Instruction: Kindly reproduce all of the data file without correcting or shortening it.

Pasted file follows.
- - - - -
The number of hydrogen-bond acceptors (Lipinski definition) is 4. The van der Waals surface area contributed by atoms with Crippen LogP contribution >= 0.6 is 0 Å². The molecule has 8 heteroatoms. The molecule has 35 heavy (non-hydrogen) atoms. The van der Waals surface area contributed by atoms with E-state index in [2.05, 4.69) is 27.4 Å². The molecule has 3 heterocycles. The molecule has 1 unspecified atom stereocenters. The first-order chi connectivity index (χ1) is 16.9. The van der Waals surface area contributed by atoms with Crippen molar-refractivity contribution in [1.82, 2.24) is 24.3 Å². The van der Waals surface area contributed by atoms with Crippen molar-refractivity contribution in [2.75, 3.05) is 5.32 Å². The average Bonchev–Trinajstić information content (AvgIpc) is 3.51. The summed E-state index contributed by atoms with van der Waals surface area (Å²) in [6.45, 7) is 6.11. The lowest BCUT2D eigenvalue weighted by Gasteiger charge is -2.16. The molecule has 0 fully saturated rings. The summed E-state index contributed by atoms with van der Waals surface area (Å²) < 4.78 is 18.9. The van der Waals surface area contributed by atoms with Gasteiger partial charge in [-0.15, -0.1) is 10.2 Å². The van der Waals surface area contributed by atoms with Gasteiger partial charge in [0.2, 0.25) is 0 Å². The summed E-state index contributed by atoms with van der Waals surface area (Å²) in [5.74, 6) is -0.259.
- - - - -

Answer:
The number of hydrogen-bond acceptors (Lipinski definition) is 4. The van der Waals surface area contributed by atoms with Crippen LogP contribution >= 0.6 is 0 Å². The molecule has 8 heteroatoms. The molecule has 35 heavy (non-hydrogen) atoms. The van der Waals surface area contributed by atoms with E-state index in [2.05, 4.69) is 27.4 Å². The molecule has 3 heterocycles. The molecule has 1 unspecified atom stereocenters. The first-order chi connectivity index (χ1) is 16.9. The van der Waals surface area contributed by atoms with Crippen molar-refractivity contribution in [1.82, 2.24) is 24.3 Å². The van der Waals surface area contributed by atoms with Crippen molar-refractivity contribution in [2.75, 3.05) is 5.32 Å². The average Bonchev–Trinajstić information content (AvgIpc) is 3.51. The summed E-state index contributed by atoms with van der Waals surface area (Å²) in [6.45, 7) is 6.11. The lowest BCUT2D eigenvalue weighted by Gasteiger charge is -2.16. The molecule has 0 fully saturated rings. The summed E-state index contributed by atoms with van der Waals surface area (Å²) < 4.78 is 18.9. The van der Waals surface area contributed by atoms with Gasteiger partial charge in [-0.15, -0.1) is 10.2 Å². The van der Waals surface area contributed by atoms with Gasteiger partial charge in [0.2, 0.25) is 0 Å². The summed E-state index contributed by atoms with van der Waals surface area (Å²) in [5.74, 6) is -0.259.